Updated from 10 a.m. EST to add decline to comment from JPMorgan.
NEW YORK (TheStreet) -- With JPMorgan Chase (JPM) facing continued scrutiny over hiring practices in China, it seems an opportune time to revisit an intriguing e-mail from 2008 which gave us some insight into the view of CEO and Chairman Jamie Dimon regarding doing business in the world's second-largest economy.
The internal company e-mail from a JPMorgan investment banker, which surfaced in 2010 amid a legal battle between the bank and creditors of Washington Mutual, recounted a wide-ranging conversation between Dimon and Banco Santander (SAN) Chairman Emilio Botin. The two bank bosses spoke so freely about companies around the world they wanted to buy that Ian Ayres, an economics and law professor at Yale University, argued the Justice Department should open an antitrust inquiry.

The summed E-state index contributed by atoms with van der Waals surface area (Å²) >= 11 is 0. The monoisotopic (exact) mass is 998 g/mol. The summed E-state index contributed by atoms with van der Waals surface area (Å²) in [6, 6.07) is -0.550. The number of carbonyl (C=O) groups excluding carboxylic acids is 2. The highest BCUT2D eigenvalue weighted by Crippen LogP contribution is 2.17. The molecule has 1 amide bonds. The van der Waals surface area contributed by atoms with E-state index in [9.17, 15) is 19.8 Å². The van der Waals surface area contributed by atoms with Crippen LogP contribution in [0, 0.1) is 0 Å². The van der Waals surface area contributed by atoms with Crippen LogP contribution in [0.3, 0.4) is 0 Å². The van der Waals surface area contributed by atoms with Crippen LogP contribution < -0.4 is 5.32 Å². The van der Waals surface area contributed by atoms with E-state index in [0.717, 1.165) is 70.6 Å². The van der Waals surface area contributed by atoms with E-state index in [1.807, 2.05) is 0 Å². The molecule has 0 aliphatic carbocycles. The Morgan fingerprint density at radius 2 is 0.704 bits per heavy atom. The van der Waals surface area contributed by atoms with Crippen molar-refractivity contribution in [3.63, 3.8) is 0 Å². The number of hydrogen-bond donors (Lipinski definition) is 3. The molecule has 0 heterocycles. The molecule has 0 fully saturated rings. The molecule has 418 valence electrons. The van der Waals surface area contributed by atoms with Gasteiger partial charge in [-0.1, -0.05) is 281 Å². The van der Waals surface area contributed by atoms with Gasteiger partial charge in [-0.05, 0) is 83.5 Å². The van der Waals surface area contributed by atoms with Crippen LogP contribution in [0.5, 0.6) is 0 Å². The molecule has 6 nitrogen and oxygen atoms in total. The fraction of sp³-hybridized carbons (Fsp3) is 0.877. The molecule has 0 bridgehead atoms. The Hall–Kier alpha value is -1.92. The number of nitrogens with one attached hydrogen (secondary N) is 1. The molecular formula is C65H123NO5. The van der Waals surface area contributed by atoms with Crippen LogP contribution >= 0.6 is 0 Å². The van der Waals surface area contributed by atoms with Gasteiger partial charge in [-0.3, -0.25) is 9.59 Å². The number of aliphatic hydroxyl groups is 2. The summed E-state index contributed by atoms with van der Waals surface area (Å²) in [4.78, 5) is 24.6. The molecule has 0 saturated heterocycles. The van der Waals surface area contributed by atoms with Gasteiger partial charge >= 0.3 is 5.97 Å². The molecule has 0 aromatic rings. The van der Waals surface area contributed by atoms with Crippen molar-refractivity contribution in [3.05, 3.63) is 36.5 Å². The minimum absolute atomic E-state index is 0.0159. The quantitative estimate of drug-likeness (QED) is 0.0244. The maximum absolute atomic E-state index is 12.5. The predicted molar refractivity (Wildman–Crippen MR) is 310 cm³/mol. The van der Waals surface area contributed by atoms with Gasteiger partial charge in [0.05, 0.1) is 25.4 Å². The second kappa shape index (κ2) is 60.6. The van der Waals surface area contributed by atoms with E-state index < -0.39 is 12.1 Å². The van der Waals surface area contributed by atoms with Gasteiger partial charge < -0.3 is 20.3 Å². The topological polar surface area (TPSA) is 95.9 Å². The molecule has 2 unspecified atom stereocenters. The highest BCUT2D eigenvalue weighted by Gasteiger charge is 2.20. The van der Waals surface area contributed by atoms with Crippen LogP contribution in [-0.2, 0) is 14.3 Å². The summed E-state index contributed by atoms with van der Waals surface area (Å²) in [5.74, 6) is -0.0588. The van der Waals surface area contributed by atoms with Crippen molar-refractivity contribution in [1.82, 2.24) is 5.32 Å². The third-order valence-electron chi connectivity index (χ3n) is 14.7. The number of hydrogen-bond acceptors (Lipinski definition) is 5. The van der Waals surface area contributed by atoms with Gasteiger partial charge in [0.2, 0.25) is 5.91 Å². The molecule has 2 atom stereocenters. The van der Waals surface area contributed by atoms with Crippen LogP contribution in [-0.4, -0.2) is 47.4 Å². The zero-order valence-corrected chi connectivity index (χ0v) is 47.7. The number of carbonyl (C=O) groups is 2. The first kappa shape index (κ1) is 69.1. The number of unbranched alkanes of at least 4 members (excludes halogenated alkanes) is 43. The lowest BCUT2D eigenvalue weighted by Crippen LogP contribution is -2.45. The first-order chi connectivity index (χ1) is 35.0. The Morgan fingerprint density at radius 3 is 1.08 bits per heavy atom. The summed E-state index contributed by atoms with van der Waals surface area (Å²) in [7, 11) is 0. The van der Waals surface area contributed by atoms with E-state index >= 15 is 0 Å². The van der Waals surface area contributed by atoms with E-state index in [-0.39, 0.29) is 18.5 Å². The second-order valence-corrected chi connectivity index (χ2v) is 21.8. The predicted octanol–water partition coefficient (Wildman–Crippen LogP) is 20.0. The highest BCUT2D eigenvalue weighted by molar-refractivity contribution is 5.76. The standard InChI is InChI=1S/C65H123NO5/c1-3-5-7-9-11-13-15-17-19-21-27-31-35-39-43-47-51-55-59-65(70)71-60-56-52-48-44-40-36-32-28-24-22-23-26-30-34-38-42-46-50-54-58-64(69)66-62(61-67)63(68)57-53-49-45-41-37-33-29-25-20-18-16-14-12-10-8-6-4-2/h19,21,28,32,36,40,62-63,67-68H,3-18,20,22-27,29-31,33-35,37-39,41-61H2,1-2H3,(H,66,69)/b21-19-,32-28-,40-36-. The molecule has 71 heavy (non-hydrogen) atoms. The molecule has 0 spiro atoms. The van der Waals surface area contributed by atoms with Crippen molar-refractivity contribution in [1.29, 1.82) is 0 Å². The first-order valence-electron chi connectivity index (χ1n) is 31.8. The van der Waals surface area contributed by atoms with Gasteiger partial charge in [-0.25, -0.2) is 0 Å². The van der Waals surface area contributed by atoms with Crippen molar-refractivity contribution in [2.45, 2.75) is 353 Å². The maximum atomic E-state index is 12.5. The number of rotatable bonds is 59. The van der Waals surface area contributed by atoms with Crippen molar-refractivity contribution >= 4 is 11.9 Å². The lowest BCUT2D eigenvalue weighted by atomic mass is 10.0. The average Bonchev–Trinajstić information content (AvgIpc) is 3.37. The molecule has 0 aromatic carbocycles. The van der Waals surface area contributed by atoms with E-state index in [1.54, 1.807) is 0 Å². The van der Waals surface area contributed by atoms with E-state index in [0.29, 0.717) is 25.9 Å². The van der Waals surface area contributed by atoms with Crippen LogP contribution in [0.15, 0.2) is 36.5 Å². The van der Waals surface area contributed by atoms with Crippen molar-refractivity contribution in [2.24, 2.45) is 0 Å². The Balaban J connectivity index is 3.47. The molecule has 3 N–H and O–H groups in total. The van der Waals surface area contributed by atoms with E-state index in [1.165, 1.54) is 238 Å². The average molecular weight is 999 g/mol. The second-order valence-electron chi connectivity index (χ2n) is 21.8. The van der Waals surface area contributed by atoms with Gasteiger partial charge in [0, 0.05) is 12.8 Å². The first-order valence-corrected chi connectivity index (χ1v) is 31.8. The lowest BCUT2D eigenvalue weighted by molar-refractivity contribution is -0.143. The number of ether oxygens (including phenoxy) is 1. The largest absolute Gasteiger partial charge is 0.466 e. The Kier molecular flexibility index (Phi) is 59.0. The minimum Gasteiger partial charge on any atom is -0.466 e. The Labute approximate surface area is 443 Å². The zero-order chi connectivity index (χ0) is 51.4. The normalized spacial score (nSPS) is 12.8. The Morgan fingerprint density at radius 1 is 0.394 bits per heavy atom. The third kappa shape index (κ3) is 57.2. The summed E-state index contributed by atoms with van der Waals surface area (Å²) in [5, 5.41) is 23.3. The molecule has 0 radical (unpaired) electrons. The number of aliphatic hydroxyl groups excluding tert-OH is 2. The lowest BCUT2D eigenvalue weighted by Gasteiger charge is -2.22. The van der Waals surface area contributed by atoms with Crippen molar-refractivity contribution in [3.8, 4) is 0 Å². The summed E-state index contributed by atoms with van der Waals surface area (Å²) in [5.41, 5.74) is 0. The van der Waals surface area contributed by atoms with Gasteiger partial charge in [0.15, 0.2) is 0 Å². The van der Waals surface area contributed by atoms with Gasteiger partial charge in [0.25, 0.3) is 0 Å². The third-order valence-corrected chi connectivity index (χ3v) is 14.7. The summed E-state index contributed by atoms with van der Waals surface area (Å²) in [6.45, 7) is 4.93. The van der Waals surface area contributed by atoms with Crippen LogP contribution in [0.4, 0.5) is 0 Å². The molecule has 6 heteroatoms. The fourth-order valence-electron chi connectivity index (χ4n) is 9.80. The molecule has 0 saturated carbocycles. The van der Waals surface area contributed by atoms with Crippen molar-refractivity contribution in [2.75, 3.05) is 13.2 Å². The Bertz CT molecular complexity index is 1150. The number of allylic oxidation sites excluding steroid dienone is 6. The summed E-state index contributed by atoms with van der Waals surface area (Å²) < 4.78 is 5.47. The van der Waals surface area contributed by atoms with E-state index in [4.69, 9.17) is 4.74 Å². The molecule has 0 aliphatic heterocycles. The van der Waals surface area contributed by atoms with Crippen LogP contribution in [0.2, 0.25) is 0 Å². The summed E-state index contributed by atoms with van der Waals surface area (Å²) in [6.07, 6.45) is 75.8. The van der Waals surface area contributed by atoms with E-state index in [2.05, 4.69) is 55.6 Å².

It seems reasonably safe to assume no such inquiry was ever opened -- possibly because JPMorgan, for whatever reason, wasn't as appealing a target at the time as it appears to be now.
In case the Justice Department -- or the Federal Trade Commission, which may have broader powers, according to another antitrust expert I interviewed at the time -- might still be convinced to take an interest in the email, here was the juicy part:
"It is important to have an open dialogue with them, as Santander would not pursue any of these opportunities if JPMorgan were to do the same (can't compete on price with JPMorgan for an acquisition in the USA). But Santander would probably hire JPMorgan as advisor if we are not going after them."